Analysis-Biggest month of bond supply to test markets as rate cut bets fade

June is set to see the largest amount of net sovereign issuance in global bond markets so far this year. This comes at a time when economic data is casting doubt on the possibility of rate cuts, putting investors’ appetite for debt to the test.

BNP Paribas data indicates that net government bond supply for the United States, euro zone countries, and Britain is expected to reach $340 billion. This increase is driven by a decrease in redemptions and central banks reducing their holdings of government bonds.

While analysts anticipate that the market will be able to absorb this supply, it could potentially lead to higher yields and unsettle investors who were counting on rate cuts to fuel a bond market rally in 2019.

The recent weak U.S. Treasury auctions on Tuesday serve as an early indication that the market is struggling to maintain optimism. Economic data has prompted traders to push back their expectations of when central banks will start cutting interest rates, further adding to the challenges faced by the bond market.
According to Camille de Courcel, the head of G10 rates strategy for Europe at BNP Paribas, there is still a significant amount of supply that needs to be absorbed in the market. She noted that the euro zone is expected to have its second highest month of net issuance in June. Despite the European Central Bank potentially lowering interest rates and economies recovering, de Courcel expressed caution about buying longer-dated bonds in June due to the strong supply and the possibility of yields increasing. Developed market governments are borrowing substantial amounts to support their economies in recovering from the impacts of the COVID-19 pandemic and the energy crisis caused by Russia’s invasion of Ukraine. Furthermore, upcoming elections in the United States, Britain, and for the European Union’s Parliament are adding to the pressure to maintain spending levels.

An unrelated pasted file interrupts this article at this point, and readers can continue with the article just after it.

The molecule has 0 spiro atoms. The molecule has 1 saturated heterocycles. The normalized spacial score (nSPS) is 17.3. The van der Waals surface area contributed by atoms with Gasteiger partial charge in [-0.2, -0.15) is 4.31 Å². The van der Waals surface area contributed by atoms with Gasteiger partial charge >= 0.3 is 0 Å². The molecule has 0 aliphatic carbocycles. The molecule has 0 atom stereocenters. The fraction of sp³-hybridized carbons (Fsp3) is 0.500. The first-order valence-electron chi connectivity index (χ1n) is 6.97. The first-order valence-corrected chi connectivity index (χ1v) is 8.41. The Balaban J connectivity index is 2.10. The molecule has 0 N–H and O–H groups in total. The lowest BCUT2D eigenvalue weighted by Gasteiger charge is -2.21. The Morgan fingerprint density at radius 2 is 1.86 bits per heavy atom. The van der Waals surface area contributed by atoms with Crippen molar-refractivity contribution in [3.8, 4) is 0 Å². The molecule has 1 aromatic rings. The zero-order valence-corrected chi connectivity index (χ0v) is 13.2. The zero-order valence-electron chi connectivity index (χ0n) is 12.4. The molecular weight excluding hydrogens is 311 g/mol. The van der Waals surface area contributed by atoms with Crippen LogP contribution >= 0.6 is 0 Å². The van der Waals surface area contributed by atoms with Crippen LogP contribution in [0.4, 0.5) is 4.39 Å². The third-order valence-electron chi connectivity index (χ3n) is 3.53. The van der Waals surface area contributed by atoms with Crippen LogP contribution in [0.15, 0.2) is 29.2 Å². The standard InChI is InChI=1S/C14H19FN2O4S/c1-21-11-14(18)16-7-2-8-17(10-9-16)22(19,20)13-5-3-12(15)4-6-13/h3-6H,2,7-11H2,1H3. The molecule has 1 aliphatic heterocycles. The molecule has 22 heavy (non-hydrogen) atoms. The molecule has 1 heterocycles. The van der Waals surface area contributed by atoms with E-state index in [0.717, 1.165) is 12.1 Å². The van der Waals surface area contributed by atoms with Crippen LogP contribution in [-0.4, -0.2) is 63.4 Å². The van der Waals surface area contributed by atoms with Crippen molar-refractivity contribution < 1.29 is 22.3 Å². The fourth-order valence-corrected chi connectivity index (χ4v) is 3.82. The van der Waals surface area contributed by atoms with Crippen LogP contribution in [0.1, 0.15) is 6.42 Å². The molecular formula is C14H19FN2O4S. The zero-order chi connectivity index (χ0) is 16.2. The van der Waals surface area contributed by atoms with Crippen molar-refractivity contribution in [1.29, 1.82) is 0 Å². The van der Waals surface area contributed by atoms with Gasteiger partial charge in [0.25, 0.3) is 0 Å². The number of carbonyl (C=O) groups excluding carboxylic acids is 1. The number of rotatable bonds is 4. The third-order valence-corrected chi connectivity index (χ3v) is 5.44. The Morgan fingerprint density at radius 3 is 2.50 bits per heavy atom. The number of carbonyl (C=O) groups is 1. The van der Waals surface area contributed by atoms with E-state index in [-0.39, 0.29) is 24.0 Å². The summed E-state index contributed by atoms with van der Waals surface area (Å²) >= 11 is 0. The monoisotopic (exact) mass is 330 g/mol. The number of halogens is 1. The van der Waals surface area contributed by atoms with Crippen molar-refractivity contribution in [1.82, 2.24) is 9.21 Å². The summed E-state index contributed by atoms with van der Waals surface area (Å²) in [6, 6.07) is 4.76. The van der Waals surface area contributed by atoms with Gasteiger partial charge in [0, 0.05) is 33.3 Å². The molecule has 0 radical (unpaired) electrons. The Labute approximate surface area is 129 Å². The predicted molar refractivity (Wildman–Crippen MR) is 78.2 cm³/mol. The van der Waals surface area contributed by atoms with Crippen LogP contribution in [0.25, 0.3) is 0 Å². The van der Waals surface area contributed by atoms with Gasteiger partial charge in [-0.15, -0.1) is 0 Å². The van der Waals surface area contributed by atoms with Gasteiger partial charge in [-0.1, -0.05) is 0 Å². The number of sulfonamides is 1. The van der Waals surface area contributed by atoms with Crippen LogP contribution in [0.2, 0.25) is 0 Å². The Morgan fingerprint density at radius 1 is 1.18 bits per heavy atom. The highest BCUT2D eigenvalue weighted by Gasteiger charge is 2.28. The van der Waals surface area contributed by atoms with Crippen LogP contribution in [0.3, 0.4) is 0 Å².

Quantitative tightening, also known as the reduction of bond holdings by central banks, is currently taking place. The Federal Reserve has been allowing $95 billion worth of government and mortgage-backed bonds to mature without replacing them each month. However, this process is expected to slow down starting in June. Similarly, the Bank of England is actively selling debt back to the market.

Despite this, investors have shown a strong interest in stepping in. In March, Britain experienced record demand for an inflation-linked 30-year bond. According to BNP Paribas, euro zone countries have already sold approximately 53% of their debt for the year, taking advantage of investor appetite. This is an increase from 45% at the same time last year.
“It is quite surprising to see how well the increased net supply has been absorbed,” commented Michael Weidner, co-head of global fixed income at Lazard Asset Management. He noted that many investors are now attracted to higher yields after years of minimal returns, as well as the potential for price rallies when central banks begin their easing cycles.

The rise in net supply in June is primarily driven by a decrease in maturing bonds. As a result, investors have less cash available to reinvest in the primary market.

Weidner believes that this imbalance has not posed a significant issue in the past. He expects banks to take on a substantial portion of the gross supply, considering the higher redemptions in the following month. This allows them to set up the sale of the bond portfolio accordingly.
Investors are increasingly worried about the growing government debt levels worldwide, particularly in the United States. The country’s Treasury bonds are viewed as one of the safest assets globally. According to a report by the Congressional Budget Office in March, it is projected that U.S. public debt will increase from 99% of GDP this year to 166% in 2054.

Michael Goosay, the global head of fixed income at Principal Asset Management, highlighted that if deficits continue to rise at this rate, investors may demand higher risk premiums for lending, especially for longer-term investments. However, in the short term, central banks’ role as the buyer of last resort and concerns about economic slowdown and the need for policy easing are influencing investor behavior.